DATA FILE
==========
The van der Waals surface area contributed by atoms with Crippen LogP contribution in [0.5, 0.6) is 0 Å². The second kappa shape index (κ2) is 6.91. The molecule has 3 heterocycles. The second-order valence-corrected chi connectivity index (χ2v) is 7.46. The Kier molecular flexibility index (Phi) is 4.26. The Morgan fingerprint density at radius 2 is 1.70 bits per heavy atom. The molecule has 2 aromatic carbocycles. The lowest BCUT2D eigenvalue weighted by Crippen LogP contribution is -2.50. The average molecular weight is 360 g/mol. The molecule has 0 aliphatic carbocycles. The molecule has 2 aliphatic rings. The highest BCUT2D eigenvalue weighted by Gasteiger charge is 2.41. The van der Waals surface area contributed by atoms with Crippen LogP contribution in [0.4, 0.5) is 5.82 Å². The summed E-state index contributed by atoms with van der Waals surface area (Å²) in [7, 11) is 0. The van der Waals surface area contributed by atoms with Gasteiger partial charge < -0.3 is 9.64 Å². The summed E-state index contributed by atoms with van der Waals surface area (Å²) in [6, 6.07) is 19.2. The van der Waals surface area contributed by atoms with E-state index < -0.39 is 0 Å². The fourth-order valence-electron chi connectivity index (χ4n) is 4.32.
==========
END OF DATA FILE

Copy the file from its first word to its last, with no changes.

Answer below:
The van der Waals surface area contributed by atoms with Crippen LogP contribution in [0.5, 0.6) is 0 Å². The second kappa shape index (κ2) is 6.91. The molecule has 3 heterocycles. The second-order valence-corrected chi connectivity index (χ2v) is 7.46. The Kier molecular flexibility index (Phi) is 4.26. The Morgan fingerprint density at radius 2 is 1.70 bits per heavy atom. The molecule has 2 aromatic carbocycles. The lowest BCUT2D eigenvalue weighted by Crippen LogP contribution is -2.50. The average molecular weight is 360 g/mol. The molecule has 0 aliphatic carbocycles. The molecule has 2 aliphatic rings. The highest BCUT2D eigenvalue weighted by Gasteiger charge is 2.41. The van der Waals surface area contributed by atoms with Crippen LogP contribution in [0.4, 0.5) is 5.82 Å². The summed E-state index contributed by atoms with van der Waals surface area (Å²) in [7, 11) is 0. The van der Waals surface area contributed by atoms with Gasteiger partial charge < -0.3 is 9.64 Å². The summed E-state index contributed by atoms with van der Waals surface area (Å²) in [6, 6.07) is 19.2. The van der Waals surface area contributed by atoms with E-state index < -0.39 is 0 Å². The fourth-order valence-electron chi connectivity index (χ4n) is 4.32.